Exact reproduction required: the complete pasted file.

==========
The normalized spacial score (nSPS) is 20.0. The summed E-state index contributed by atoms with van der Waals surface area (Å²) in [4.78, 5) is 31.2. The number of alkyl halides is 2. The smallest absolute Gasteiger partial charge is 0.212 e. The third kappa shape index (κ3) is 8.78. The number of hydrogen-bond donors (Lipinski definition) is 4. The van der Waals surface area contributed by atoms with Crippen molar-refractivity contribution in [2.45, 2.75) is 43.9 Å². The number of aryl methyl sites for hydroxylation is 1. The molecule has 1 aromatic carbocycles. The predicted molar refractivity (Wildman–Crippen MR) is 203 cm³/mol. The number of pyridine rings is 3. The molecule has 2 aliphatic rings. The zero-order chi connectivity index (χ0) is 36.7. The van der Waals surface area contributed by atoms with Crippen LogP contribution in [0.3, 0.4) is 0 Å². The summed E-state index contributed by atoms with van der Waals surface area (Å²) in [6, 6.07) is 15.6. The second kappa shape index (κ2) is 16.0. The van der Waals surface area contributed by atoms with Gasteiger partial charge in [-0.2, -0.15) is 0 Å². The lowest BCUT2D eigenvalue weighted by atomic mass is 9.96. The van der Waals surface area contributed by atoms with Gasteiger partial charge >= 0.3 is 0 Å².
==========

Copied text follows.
The normalized spacial score (nSPS) is 20.0. The summed E-state index contributed by atoms with van der Waals surface area (Å²) in [4.78, 5) is 31.2. The number of alkyl halides is 2. The smallest absolute Gasteiger partial charge is 0.212 e. The third kappa shape index (κ3) is 8.78. The number of hydrogen-bond donors (Lipinski definition) is 4. The van der Waals surface area contributed by atoms with Crippen molar-refractivity contribution in [2.45, 2.75) is 43.9 Å². The number of aryl methyl sites for hydroxylation is 1. The molecule has 1 aromatic carbocycles. The predicted molar refractivity (Wildman–Crippen MR) is 203 cm³/mol. The number of pyridine rings is 3. The molecule has 2 aliphatic rings. The zero-order chi connectivity index (χ0) is 36.7. The van der Waals surface area contributed by atoms with Crippen LogP contribution in [0.3, 0.4) is 0 Å². The summed E-state index contributed by atoms with van der Waals surface area (Å²) in [6, 6.07) is 15.6. The second kappa shape index (κ2) is 16.0. The van der Waals surface area contributed by atoms with Gasteiger partial charge in [-0.2, -0.15) is 0 Å². The lowest BCUT2D eigenvalue weighted by atomic mass is 9.96. The van der Waals surface area contributed by atoms with Gasteiger partial charge >= 0.3 is 0 Å².